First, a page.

This lesson spotlights the final student summative assessment for the year. For their literature circle text, I asked students to demonstrate their learning of the book they chose for the unit. I gave them one simple criterion: I want to see that each student completed the book(s). Because many students have difficulty deciding on how they want to demonstrate their learning, I gave them the option of creating Literary Dominoes.
The lesson here does the following:
Since the unit focuses on building readers beyond the confines of school, a major concern I have is keeping students engaged without the project feeling too "schooly."
Once students are near the end of the Literature Circle unit, I offer Literary Dominoes as an option for demonstrating their learning.
We look at the handout together, reading through it and addressing any questions. These typically include questions about the number of dominoes required. Students often overlook the requirement of analyzing the most important domino and the requirement to analyze how the plot will chance without three of the dominoes. Thus it's important to draw their attention to these requirements and to be sure students include these in their final projects.
The first thing students must do when tacking the project is to create a plan. This is really important if students are working in a group so than no one student gets stuck w/ the work. I have a chat w/ each group to find out who is doing what, and I require groups to have individual responses to the "Which domino is most important?" question as well as to the 'What would happen if you removed three dominoes?" analysis. Part of one student's plan is visible in Life of Pi Literary Dominoes Plan.
Life of Pi Literary Dominoes Student Project shows a final project for Literary Dominoes. Several other examples are also included here: MAUS Literary Dominoes and "Life of Pi" Dominoes and MAUS Literary Dominoes (Group 2) all show fairly traditional approaches to the project, although some do a better job than do others of showing the cause/effect relationships among plot events.
Finally, one group really understood that literary dominoes can show both geographic place and the way place influences cause/effect relationships, as Life of Pi Literary Dominoes Map shows.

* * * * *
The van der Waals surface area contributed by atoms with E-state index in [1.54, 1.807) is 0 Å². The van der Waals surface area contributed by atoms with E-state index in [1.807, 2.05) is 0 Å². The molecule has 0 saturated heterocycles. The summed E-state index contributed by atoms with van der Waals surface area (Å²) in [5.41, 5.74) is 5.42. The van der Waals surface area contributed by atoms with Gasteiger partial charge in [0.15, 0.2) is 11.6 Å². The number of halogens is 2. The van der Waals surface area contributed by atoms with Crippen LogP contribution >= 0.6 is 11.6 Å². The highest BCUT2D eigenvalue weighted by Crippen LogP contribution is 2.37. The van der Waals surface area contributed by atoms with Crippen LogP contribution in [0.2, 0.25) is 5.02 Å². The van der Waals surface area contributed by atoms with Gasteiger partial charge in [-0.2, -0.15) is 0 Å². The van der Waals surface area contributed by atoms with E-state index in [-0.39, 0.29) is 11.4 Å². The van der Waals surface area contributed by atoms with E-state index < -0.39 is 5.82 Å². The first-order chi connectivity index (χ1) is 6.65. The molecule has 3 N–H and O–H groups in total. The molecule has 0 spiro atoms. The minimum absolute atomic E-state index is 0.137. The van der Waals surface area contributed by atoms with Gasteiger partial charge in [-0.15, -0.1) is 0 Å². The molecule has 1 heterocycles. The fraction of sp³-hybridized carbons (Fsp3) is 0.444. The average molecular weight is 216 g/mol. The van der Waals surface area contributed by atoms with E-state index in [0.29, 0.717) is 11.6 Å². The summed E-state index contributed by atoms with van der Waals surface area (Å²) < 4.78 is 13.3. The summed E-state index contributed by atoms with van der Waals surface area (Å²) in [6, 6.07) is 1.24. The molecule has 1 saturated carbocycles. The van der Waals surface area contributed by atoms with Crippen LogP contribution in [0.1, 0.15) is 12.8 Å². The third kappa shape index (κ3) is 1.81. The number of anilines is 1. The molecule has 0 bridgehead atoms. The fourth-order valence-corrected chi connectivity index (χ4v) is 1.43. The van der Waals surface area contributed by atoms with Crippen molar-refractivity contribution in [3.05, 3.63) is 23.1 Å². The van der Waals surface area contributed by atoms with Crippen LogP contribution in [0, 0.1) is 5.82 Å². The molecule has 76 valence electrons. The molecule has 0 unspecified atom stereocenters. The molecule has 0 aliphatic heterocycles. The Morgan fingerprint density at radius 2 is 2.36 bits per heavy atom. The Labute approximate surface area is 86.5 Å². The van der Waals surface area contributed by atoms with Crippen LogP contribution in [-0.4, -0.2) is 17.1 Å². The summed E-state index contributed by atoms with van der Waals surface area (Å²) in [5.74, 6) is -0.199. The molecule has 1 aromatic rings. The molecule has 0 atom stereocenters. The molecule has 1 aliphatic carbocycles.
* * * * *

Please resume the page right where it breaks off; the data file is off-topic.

A component of Literary Dominoes requires students to choose the domino most important in the sequence of events. They then analyze the text to determine how it would change had that event not happened. Life of Pi Most Important Domino Comment and Life of Pi Domino Analysis and Life of Pi Dominos Fall Response and Life of Pi Cause and Effect Commentary (1) show student responses to the question "Which domino is most important?" and to the three dominoes that would change the course of action if students were to remove them from the sequence.
Having students do this part of the activity is very important because it's the only way to 1.) guarantee students understand cause/effect relationships; 2.) actually read the text rather than merely find the plot online somewhere.
Additionally, it's insightful to see what students choose as vital to the action compared to what their peers choose as most vital. In this way, rather than students trying to second-guess a preconceived idea put forth by the teacher, they are exercising their critical thinking skills to analyze the cause/effect relationships w/in a text.
In addition to creating literary dominoes on a poster, students w/ access to technology (and classes, too) may want to consider using Padlet. Padlet (formerly called Wall Wisher) allows users to "build a wall." The call is where students put their "dominoes." I asked students to number the dominoes. Students may also insert images and video, such as YouTube videos. A group of students built the wall below based on Life of Pi. They were able to work on the wall on separate computers because Padlet allows this kind of collaboration.
Other students chose to create Glogs for their final demonstration of learning. Glogster is an online poster-making website. A glog can include text, video, images, and music. While the glogs don't function quite the same as literary dominoes, they do offer options, as long as teachers clarify the parameter that students must show a complete reading and comprehension of a text.
The Glogs below are a series created by two students who worked together on the project. They created several Glogs to show a thorough understanding of Life of Pi.
In addition to Literary Dominoes, students had the option of choosing their own project.
I often encourage students to doodle and came up w/ the idea of a Doodle Graphic as a type of literary response to a text. One student really got my vision and created a fabulous doodle for Life of Pi. DoodleGraphic with Reverse Poem shows the doodle and the reverse poem the student wrote in response to Life of Pi.
Another students used her artistic skill to create a memento mori response to Life of Pi. Artistic Student Response to Life of Pi and Artistic Choices Explanation and Artistic Student Response to LoP cont. show her work of art and the written explanation of the art she penned to show her thought process. This project grew out of a one-on-one chat the student and I had about Pi's comment: "My life reminded me of a memento mori painting" and the way it foreshadows events in the novel. Additionally, we talked about Frieda Kahlo's art and her use of death images.
One group took their cue from previous performance tasks and decided to act out a scene from That Shakespeare Kid. The video became a good chance for us to talk about how they learned to understand that they can understand Shakespeare's language. Additionally, this type of response works beautifully for students who struggle because it offers them a very creative outlet for demonstrating their learning.